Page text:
In 1976, he served on the board of directors of the White Pass and Yukon Corporation Ltd. which owns a railway on the White Pass and Yukon Route in Canada. He is Chairman of Cazenove & Loyd, a luxury travel agency, since 2003. Additionally, he has been the Chairman of Theo Fennell PLC and is Chairman of Sipsmith since 2009, he serves on the Supervisory Board of Bank Gutmann. He has served as the Chairman of Robinson Hambro, a recruitment agency for corporate directors, since 2010. On 4 November 2013, Rupert incorporated Hambro Perks Ltd. with Dominic Perks and is a current director of the company. He has written in The Spectator; as of 2015, he has an estimated wealth of GBP£100 million. Hambro was the Treasurer of the National Art Collections Fund from 1991 to 2003, he was the Chairman of the Museum of London Docklands from 1995 to 2008. He has served as the Chairman of The Silver Trust since 1988 and Vice Patron of the Royal British Society of Sculptors since 1997, he has served on the Council of the Royal College of Art since 2010, he is an Honorary Fellow of the University of Bath.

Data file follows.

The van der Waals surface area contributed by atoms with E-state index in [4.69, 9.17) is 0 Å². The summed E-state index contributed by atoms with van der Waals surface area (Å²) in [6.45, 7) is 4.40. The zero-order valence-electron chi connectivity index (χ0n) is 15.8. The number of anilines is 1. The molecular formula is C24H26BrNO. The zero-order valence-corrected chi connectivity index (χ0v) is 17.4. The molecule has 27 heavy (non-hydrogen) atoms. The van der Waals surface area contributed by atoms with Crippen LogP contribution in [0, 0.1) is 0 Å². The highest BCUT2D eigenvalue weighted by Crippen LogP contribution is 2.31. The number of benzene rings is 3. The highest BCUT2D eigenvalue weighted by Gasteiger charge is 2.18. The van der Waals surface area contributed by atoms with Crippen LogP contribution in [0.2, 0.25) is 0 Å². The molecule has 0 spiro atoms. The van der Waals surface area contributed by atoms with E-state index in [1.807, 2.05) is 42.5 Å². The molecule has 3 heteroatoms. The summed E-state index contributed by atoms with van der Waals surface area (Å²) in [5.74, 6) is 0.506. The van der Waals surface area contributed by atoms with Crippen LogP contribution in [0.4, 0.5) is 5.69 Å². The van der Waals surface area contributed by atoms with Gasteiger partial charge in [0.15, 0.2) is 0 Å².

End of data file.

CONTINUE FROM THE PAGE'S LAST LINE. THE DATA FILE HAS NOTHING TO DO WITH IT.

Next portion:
Additionally, he has served as the Chairman of the Development & Strategy Board of the Zoological Society of London since 2011. He serves on the Board of Trustees of the Wallace Collection, he has served on the Advisory Board of Open Europe, a think tank which promotes reform within the European Union, since 2006. He is a Knight of the Order of the Falcon of Iceland, he was appointed CBE in the 2014 Birthday Honours for charitable services. Hambro married Mary Boyer in 1970, they have a son, a daughter, Flora. Robin Hambro is an American-born philanthropist, former London Editor of American Vogue, on the International Best Dressed List, he is a member of White's, the Groucho Club and The Walbrook Club in the City of London as well as the Jupiter Island Club in Hobe Sound, Florida